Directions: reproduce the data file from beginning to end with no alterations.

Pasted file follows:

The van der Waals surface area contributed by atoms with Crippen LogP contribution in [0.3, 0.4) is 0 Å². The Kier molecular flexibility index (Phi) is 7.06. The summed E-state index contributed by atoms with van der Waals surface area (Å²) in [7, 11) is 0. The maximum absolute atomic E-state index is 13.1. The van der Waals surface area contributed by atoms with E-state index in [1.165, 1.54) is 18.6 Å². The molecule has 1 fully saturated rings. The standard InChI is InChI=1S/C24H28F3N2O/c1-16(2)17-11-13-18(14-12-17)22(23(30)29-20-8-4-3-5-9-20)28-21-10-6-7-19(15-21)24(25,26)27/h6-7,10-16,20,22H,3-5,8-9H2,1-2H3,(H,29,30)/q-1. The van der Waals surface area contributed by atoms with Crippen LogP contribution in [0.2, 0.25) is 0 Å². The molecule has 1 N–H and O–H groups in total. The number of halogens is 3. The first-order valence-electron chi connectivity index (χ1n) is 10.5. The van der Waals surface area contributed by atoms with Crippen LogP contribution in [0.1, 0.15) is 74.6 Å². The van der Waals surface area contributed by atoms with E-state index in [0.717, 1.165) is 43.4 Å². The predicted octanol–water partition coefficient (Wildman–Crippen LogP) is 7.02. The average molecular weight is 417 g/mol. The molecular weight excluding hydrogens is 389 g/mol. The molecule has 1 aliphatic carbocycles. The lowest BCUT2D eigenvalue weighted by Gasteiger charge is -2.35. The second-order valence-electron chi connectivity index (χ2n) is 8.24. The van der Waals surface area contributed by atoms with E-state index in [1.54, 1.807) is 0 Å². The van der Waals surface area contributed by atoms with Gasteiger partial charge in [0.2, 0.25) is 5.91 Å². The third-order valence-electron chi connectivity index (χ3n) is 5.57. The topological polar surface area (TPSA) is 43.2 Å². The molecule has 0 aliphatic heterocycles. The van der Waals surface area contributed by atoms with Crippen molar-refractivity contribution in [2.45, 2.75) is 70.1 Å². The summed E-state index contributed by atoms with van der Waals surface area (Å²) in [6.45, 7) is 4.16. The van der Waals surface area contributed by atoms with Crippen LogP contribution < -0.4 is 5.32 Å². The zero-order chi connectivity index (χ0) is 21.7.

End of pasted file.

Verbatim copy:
The van der Waals surface area contributed by atoms with Crippen LogP contribution in [0.3, 0.4) is 0 Å². The Kier molecular flexibility index (Phi) is 7.06. The summed E-state index contributed by atoms with van der Waals surface area (Å²) in [7, 11) is 0. The maximum absolute atomic E-state index is 13.1. The van der Waals surface area contributed by atoms with E-state index in [1.165, 1.54) is 18.6 Å². The molecule has 1 fully saturated rings. The standard InChI is InChI=1S/C24H28F3N2O/c1-16(2)17-11-13-18(14-12-17)22(23(30)29-20-8-4-3-5-9-20)28-21-10-6-7-19(15-21)24(25,26)27/h6-7,10-16,20,22H,3-5,8-9H2,1-2H3,(H,29,30)/q-1. The van der Waals surface area contributed by atoms with Crippen LogP contribution in [0.2, 0.25) is 0 Å². The molecule has 1 N–H and O–H groups in total. The number of halogens is 3. The first-order valence-electron chi connectivity index (χ1n) is 10.5. The van der Waals surface area contributed by atoms with Crippen LogP contribution in [0.1, 0.15) is 74.6 Å². The van der Waals surface area contributed by atoms with E-state index in [0.717, 1.165) is 43.4 Å². The predicted octanol–water partition coefficient (Wildman–Crippen LogP) is 7.02. The average molecular weight is 417 g/mol. The molecular weight excluding hydrogens is 389 g/mol. The molecule has 1 aliphatic carbocycles. The lowest BCUT2D eigenvalue weighted by Gasteiger charge is -2.35. The second-order valence-electron chi connectivity index (χ2n) is 8.24. The van der Waals surface area contributed by atoms with E-state index in [1.54, 1.807) is 0 Å². The van der Waals surface area contributed by atoms with Gasteiger partial charge in [0.2, 0.25) is 5.91 Å². The third-order valence-electron chi connectivity index (χ3n) is 5.57. The topological polar surface area (TPSA) is 43.2 Å². The molecule has 0 aliphatic heterocycles. The van der Waals surface area contributed by atoms with Crippen molar-refractivity contribution in [2.45, 2.75) is 70.1 Å². The summed E-state index contributed by atoms with van der Waals surface area (Å²) in [6.45, 7) is 4.16. The van der Waals surface area contributed by atoms with Crippen LogP contribution < -0.4 is 5.32 Å². The zero-order chi connectivity index (χ0) is 21.7.